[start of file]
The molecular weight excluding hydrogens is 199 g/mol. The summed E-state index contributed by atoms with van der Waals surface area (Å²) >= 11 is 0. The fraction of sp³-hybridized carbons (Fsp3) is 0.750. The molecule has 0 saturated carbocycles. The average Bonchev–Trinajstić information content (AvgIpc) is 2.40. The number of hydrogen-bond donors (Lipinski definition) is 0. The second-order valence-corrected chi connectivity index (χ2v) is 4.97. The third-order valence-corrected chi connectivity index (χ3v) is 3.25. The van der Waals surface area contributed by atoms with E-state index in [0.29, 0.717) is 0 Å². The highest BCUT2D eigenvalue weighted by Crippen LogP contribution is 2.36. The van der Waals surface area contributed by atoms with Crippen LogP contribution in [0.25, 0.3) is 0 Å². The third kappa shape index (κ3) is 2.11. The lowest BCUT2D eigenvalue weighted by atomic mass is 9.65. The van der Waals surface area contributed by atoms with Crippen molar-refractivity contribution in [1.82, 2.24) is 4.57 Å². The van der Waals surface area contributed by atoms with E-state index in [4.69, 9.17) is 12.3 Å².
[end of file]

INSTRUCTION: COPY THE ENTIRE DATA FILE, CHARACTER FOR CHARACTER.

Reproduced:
The molecular weight excluding hydrogens is 199 g/mol. The summed E-state index contributed by atoms with van der Waals surface area (Å²) >= 11 is 0. The fraction of sp³-hybridized carbons (Fsp3) is 0.750. The molecule has 0 saturated carbocycles. The average Bonchev–Trinajstić information content (AvgIpc) is 2.40. The number of hydrogen-bond donors (Lipinski definition) is 0. The second-order valence-corrected chi connectivity index (χ2v) is 4.97. The third-order valence-corrected chi connectivity index (χ3v) is 3.25. The van der Waals surface area contributed by atoms with E-state index in [0.29, 0.717) is 0 Å². The highest BCUT2D eigenvalue weighted by Crippen LogP contribution is 2.36. The van der Waals surface area contributed by atoms with Crippen LogP contribution in [0.25, 0.3) is 0 Å². The third kappa shape index (κ3) is 2.11. The lowest BCUT2D eigenvalue weighted by atomic mass is 9.65. The van der Waals surface area contributed by atoms with Crippen molar-refractivity contribution in [1.82, 2.24) is 4.57 Å². The van der Waals surface area contributed by atoms with E-state index in [4.69, 9.17) is 12.3 Å².